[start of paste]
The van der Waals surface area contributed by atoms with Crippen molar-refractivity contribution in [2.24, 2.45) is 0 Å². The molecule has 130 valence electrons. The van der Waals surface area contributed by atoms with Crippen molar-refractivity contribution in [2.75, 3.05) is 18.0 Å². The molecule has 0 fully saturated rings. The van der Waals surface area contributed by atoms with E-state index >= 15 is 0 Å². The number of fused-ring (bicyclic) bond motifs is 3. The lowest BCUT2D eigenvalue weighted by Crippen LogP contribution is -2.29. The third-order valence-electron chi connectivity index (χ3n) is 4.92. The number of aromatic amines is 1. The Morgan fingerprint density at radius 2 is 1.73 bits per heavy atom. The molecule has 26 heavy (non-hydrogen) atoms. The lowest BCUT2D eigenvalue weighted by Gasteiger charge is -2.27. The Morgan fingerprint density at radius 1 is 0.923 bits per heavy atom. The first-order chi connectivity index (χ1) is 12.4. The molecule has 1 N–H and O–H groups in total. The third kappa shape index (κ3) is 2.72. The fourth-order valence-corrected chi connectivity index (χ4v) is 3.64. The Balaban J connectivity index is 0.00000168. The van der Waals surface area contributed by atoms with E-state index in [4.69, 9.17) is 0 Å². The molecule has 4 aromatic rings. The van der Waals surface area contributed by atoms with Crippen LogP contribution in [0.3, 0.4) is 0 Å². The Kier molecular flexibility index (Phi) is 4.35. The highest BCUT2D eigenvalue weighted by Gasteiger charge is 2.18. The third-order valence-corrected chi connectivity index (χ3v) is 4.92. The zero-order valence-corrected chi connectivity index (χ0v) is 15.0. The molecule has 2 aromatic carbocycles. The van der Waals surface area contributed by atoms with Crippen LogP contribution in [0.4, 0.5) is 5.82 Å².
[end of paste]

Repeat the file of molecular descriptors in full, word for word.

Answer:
The van der Waals surface area contributed by atoms with Crippen molar-refractivity contribution in [2.24, 2.45) is 0 Å². The molecule has 130 valence electrons. The van der Waals surface area contributed by atoms with Crippen molar-refractivity contribution in [2.75, 3.05) is 18.0 Å². The molecule has 0 fully saturated rings. The van der Waals surface area contributed by atoms with E-state index >= 15 is 0 Å². The number of fused-ring (bicyclic) bond motifs is 3. The lowest BCUT2D eigenvalue weighted by Crippen LogP contribution is -2.29. The third-order valence-electron chi connectivity index (χ3n) is 4.92. The number of aromatic amines is 1. The Morgan fingerprint density at radius 2 is 1.73 bits per heavy atom. The molecule has 26 heavy (non-hydrogen) atoms. The lowest BCUT2D eigenvalue weighted by Gasteiger charge is -2.27. The Morgan fingerprint density at radius 1 is 0.923 bits per heavy atom. The first-order chi connectivity index (χ1) is 12.4. The molecule has 1 N–H and O–H groups in total. The third kappa shape index (κ3) is 2.72. The fourth-order valence-corrected chi connectivity index (χ4v) is 3.64. The Balaban J connectivity index is 0.00000168. The van der Waals surface area contributed by atoms with E-state index in [4.69, 9.17) is 0 Å². The molecule has 4 aromatic rings. The van der Waals surface area contributed by atoms with Crippen LogP contribution in [0.3, 0.4) is 0 Å². The Kier molecular flexibility index (Phi) is 4.35. The highest BCUT2D eigenvalue weighted by Gasteiger charge is 2.18. The third-order valence-corrected chi connectivity index (χ3v) is 4.92. The zero-order valence-corrected chi connectivity index (χ0v) is 15.0. The molecule has 2 aromatic carbocycles. The van der Waals surface area contributed by atoms with Crippen LogP contribution in [0.4, 0.5) is 5.82 Å².